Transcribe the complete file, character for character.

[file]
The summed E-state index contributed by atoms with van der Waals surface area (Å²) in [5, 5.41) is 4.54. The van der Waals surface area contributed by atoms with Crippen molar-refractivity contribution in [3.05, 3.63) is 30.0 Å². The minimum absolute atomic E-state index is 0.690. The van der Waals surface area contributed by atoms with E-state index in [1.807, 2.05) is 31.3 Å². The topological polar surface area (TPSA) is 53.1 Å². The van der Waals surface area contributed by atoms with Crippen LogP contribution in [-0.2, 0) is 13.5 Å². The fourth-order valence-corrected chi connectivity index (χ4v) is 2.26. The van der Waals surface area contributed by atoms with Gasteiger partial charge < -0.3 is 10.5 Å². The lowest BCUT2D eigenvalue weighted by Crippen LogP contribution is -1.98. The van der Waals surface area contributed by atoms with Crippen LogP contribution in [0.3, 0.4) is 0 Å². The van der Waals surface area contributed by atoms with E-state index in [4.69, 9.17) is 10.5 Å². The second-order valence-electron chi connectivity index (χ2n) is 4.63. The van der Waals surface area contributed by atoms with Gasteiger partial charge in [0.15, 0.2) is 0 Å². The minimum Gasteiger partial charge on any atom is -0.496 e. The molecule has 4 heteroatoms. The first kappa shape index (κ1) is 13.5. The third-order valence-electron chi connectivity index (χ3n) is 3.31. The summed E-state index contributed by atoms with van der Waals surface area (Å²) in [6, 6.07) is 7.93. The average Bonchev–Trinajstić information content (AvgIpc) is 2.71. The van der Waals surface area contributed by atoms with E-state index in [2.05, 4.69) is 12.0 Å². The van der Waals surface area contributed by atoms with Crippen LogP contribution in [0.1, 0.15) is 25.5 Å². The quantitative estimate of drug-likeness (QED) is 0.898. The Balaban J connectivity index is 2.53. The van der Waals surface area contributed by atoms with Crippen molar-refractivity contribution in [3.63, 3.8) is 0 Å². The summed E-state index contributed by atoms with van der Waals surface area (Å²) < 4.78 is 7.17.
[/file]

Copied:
The summed E-state index contributed by atoms with van der Waals surface area (Å²) in [5, 5.41) is 4.54. The van der Waals surface area contributed by atoms with Crippen molar-refractivity contribution in [3.05, 3.63) is 30.0 Å². The minimum absolute atomic E-state index is 0.690. The van der Waals surface area contributed by atoms with E-state index in [1.807, 2.05) is 31.3 Å². The topological polar surface area (TPSA) is 53.1 Å². The van der Waals surface area contributed by atoms with Crippen LogP contribution in [-0.2, 0) is 13.5 Å². The fourth-order valence-corrected chi connectivity index (χ4v) is 2.26. The van der Waals surface area contributed by atoms with Gasteiger partial charge < -0.3 is 10.5 Å². The lowest BCUT2D eigenvalue weighted by Crippen LogP contribution is -1.98. The van der Waals surface area contributed by atoms with Crippen LogP contribution in [0.3, 0.4) is 0 Å². The van der Waals surface area contributed by atoms with E-state index in [4.69, 9.17) is 10.5 Å². The second-order valence-electron chi connectivity index (χ2n) is 4.63. The van der Waals surface area contributed by atoms with Gasteiger partial charge in [0.15, 0.2) is 0 Å². The minimum Gasteiger partial charge on any atom is -0.496 e. The molecule has 4 heteroatoms. The first kappa shape index (κ1) is 13.5. The third-order valence-electron chi connectivity index (χ3n) is 3.31. The summed E-state index contributed by atoms with van der Waals surface area (Å²) in [6, 6.07) is 7.93. The average Bonchev–Trinajstić information content (AvgIpc) is 2.71. The van der Waals surface area contributed by atoms with E-state index in [2.05, 4.69) is 12.0 Å². The van der Waals surface area contributed by atoms with Crippen LogP contribution in [0.1, 0.15) is 25.5 Å². The quantitative estimate of drug-likeness (QED) is 0.898. The Balaban J connectivity index is 2.53. The van der Waals surface area contributed by atoms with Crippen molar-refractivity contribution in [3.63, 3.8) is 0 Å². The summed E-state index contributed by atoms with van der Waals surface area (Å²) < 4.78 is 7.17.